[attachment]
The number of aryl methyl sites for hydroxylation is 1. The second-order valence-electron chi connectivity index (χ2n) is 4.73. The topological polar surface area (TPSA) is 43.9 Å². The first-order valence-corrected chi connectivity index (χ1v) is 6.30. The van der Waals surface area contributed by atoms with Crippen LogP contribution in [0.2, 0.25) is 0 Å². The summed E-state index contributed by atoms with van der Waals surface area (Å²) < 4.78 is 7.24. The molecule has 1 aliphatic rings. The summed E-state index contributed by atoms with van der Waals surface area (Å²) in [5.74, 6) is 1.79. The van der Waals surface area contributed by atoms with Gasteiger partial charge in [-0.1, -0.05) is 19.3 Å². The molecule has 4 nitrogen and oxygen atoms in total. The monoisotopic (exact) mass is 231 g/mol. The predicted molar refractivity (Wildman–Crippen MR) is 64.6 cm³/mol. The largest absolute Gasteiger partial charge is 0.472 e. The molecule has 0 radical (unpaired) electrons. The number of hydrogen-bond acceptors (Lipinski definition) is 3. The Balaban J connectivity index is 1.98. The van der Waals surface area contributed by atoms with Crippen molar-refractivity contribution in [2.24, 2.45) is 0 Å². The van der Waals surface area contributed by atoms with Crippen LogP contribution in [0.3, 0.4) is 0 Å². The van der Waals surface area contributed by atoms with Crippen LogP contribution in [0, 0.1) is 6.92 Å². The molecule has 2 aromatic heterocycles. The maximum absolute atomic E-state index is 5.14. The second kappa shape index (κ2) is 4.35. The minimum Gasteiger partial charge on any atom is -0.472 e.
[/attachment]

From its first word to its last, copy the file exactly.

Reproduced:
The number of aryl methyl sites for hydroxylation is 1. The second-order valence-electron chi connectivity index (χ2n) is 4.73. The topological polar surface area (TPSA) is 43.9 Å². The first-order valence-corrected chi connectivity index (χ1v) is 6.30. The van der Waals surface area contributed by atoms with Crippen LogP contribution in [0.2, 0.25) is 0 Å². The summed E-state index contributed by atoms with van der Waals surface area (Å²) < 4.78 is 7.24. The molecule has 1 aliphatic rings. The summed E-state index contributed by atoms with van der Waals surface area (Å²) in [5.74, 6) is 1.79. The van der Waals surface area contributed by atoms with Gasteiger partial charge in [-0.1, -0.05) is 19.3 Å². The molecule has 4 nitrogen and oxygen atoms in total. The monoisotopic (exact) mass is 231 g/mol. The predicted molar refractivity (Wildman–Crippen MR) is 64.6 cm³/mol. The largest absolute Gasteiger partial charge is 0.472 e. The molecule has 0 radical (unpaired) electrons. The number of hydrogen-bond acceptors (Lipinski definition) is 3. The Balaban J connectivity index is 1.98. The van der Waals surface area contributed by atoms with Crippen molar-refractivity contribution in [2.24, 2.45) is 0 Å². The van der Waals surface area contributed by atoms with Crippen LogP contribution in [0.3, 0.4) is 0 Å². The van der Waals surface area contributed by atoms with Crippen LogP contribution in [0, 0.1) is 6.92 Å². The molecule has 2 aromatic heterocycles. The maximum absolute atomic E-state index is 5.14. The second kappa shape index (κ2) is 4.35. The minimum Gasteiger partial charge on any atom is -0.472 e.